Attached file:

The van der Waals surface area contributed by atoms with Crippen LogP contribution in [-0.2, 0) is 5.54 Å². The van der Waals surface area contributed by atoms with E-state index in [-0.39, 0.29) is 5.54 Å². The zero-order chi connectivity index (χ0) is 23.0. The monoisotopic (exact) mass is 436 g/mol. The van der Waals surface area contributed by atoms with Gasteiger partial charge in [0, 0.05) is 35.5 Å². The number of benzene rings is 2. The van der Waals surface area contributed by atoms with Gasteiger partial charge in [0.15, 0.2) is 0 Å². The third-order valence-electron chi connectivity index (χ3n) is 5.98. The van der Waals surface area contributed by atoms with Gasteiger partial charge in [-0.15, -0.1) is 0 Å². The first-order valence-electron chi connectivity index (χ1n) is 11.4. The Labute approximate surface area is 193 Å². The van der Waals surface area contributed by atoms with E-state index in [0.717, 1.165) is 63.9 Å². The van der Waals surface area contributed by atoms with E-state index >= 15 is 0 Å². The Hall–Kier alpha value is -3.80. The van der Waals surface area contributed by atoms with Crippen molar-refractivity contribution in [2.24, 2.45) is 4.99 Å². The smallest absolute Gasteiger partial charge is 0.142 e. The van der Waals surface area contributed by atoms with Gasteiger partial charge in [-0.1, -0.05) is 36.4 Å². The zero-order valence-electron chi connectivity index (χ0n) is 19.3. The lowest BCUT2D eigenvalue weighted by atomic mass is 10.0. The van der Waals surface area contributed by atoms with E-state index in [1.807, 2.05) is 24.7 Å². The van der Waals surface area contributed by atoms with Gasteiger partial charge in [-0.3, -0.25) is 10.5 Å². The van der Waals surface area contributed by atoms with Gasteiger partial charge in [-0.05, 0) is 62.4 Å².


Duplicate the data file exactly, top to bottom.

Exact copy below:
The van der Waals surface area contributed by atoms with Crippen LogP contribution in [-0.2, 0) is 5.54 Å². The van der Waals surface area contributed by atoms with E-state index in [-0.39, 0.29) is 5.54 Å². The zero-order chi connectivity index (χ0) is 23.0. The monoisotopic (exact) mass is 436 g/mol. The van der Waals surface area contributed by atoms with Gasteiger partial charge in [0, 0.05) is 35.5 Å². The number of benzene rings is 2. The van der Waals surface area contributed by atoms with Gasteiger partial charge in [0.15, 0.2) is 0 Å². The third-order valence-electron chi connectivity index (χ3n) is 5.98. The van der Waals surface area contributed by atoms with Gasteiger partial charge in [-0.15, -0.1) is 0 Å². The first-order valence-electron chi connectivity index (χ1n) is 11.4. The Labute approximate surface area is 193 Å². The van der Waals surface area contributed by atoms with E-state index in [0.717, 1.165) is 63.9 Å². The van der Waals surface area contributed by atoms with E-state index >= 15 is 0 Å². The Hall–Kier alpha value is -3.80. The van der Waals surface area contributed by atoms with Crippen molar-refractivity contribution in [2.24, 2.45) is 4.99 Å². The smallest absolute Gasteiger partial charge is 0.142 e. The van der Waals surface area contributed by atoms with Gasteiger partial charge in [-0.1, -0.05) is 36.4 Å². The zero-order valence-electron chi connectivity index (χ0n) is 19.3. The lowest BCUT2D eigenvalue weighted by atomic mass is 10.0. The van der Waals surface area contributed by atoms with E-state index in [1.807, 2.05) is 24.7 Å². The van der Waals surface area contributed by atoms with Gasteiger partial charge in [-0.3, -0.25) is 10.5 Å². The van der Waals surface area contributed by atoms with Gasteiger partial charge in [-0.05, 0) is 62.4 Å².